"When you see beautifully designed homes on Instagram or the myriad HGTV shows that are so popular, you notice the absence of clutter. Clutter competes with the design.”
What’s your go-to design philosophy?
Jay Britto: Always keeping in mind that if it’s trendy, it may not last. Stay with timeless elements in your design and, if you’re a designer, focus on being and staying relevant.”
What are you most inspired by right now—in this time where we are at home so much?
Jay Britto: “Product design popping up here and there is exciting. Also, it’s exciting to see that French designers are flourishing again. I think their designs are beautiful and a bit more playful than what the Italian furniture designers are doing—and that’s not to take away from the incredible designs that Italian manufacturers are creating as they have been the number one source for so long in designing furniture and pretty much everything that’s geared for interiors.”
David Charette: “Home gyms and home theaters are having a moment. The technology available now is incredible and as a team we love incorporating it into our designs. Having the facilities in your own home is safe and convenient and it’s something our clients want.
I’m also really inspired with the idea of legacy homes and multigenerational living.It has been difficult, if not impossible, for family members to see each other for the past year. As designers, we are looking at ways to adapt to the new reality of pandemics and how they impact our living situations. The idea that family homes can be designed and constructed so as to allow for multigenerational living—safely “bubbling” together—is a fascinating prospect.”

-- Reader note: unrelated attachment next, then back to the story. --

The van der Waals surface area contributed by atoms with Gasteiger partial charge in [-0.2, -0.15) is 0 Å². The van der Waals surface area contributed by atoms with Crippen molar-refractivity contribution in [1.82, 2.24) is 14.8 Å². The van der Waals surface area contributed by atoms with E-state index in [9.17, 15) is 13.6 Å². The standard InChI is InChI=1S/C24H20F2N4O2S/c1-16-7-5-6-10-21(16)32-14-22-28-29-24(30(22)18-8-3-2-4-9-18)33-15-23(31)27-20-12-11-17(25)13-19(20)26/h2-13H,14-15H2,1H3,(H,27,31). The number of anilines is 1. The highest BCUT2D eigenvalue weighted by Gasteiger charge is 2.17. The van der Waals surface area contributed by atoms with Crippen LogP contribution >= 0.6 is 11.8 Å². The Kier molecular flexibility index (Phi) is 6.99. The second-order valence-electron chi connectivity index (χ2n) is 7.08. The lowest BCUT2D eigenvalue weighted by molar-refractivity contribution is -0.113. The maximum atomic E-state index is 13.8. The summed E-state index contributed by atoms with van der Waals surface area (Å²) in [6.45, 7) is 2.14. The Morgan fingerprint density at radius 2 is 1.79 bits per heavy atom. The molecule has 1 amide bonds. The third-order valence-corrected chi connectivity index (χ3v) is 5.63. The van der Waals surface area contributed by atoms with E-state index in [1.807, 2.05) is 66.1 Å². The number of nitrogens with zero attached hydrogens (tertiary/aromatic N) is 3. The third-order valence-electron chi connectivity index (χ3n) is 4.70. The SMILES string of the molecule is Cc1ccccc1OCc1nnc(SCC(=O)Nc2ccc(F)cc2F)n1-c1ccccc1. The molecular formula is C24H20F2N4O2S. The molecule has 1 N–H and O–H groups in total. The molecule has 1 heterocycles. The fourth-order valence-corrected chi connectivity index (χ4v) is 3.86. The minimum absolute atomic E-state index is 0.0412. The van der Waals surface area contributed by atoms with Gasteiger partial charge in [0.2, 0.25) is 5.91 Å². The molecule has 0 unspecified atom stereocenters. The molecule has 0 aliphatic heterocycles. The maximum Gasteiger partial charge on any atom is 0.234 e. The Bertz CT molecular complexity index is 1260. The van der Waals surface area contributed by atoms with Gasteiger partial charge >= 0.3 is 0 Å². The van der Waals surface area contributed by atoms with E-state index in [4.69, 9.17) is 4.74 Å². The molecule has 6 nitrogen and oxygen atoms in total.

What is your favorite thing to do with an awkward space?
Jay Britto: “I like to design custom seating that utilizes the space. By creating something with an interesting shape that fits perfectly in the space, it takes an awkward or unusable space and makes it special.”
Media room design for a private residence at the Murano-Portofino. Designed by Britto Charette.
Simple looks easy, but rarely is. We loved the tips of how to play with color, decluttering, looking for "cousins" in home furnishings to make them uniquely yours. These can be applied by anyone looking to style their home and give their home that professional touch. And the idea of multigenerational living completely blew us away. As a family first business who obsesses over how to pass traditions on through generations while allowing them to evolve, this is where our heart will always be. Making it practical and feasible in our busy, daily 21st century life? This is where the work lies.
What was your biggest takeaway from this interview?
shop with inspiration:
"Then use pops of color and patterns on your accent pillows, art, accessories, rugs, etc.” - Jay Britto Shop Pops of Color
“Underlit rooms. We encourage our clients to spend money on lighting because it’s a design element that is often overlooked or taken for granted and an underlit room just won’t convey the overall interior design to its best advantage.” - David Charette Shop Lighting